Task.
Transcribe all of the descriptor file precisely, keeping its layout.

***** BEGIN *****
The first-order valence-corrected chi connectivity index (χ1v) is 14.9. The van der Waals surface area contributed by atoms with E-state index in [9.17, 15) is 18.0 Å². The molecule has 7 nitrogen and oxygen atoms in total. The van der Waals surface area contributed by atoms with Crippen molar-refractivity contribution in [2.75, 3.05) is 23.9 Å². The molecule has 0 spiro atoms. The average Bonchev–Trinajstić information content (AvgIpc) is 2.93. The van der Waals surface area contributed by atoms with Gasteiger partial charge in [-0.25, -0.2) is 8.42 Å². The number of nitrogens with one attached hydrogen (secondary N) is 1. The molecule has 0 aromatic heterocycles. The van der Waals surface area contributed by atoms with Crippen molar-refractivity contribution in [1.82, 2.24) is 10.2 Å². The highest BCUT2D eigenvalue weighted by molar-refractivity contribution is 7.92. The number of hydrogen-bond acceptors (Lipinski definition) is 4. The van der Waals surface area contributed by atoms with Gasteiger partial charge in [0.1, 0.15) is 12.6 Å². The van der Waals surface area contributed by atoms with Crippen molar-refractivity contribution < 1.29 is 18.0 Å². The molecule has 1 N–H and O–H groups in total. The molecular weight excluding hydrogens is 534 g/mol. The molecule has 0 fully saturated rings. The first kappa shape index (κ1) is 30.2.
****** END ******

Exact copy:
The first-order valence-corrected chi connectivity index (χ1v) is 14.9. The van der Waals surface area contributed by atoms with E-state index in [9.17, 15) is 18.0 Å². The molecule has 7 nitrogen and oxygen atoms in total. The van der Waals surface area contributed by atoms with Crippen molar-refractivity contribution in [2.75, 3.05) is 23.9 Å². The molecule has 0 spiro atoms. The average Bonchev–Trinajstić information content (AvgIpc) is 2.93. The van der Waals surface area contributed by atoms with Gasteiger partial charge in [-0.25, -0.2) is 8.42 Å². The number of nitrogens with one attached hydrogen (secondary N) is 1. The molecule has 0 aromatic heterocycles. The van der Waals surface area contributed by atoms with Crippen molar-refractivity contribution in [1.82, 2.24) is 10.2 Å². The highest BCUT2D eigenvalue weighted by molar-refractivity contribution is 7.92. The number of hydrogen-bond acceptors (Lipinski definition) is 4. The van der Waals surface area contributed by atoms with Gasteiger partial charge in [0.1, 0.15) is 12.6 Å². The van der Waals surface area contributed by atoms with Crippen molar-refractivity contribution < 1.29 is 18.0 Å². The molecule has 1 N–H and O–H groups in total. The molecular weight excluding hydrogens is 534 g/mol. The molecule has 0 fully saturated rings. The first kappa shape index (κ1) is 30.2.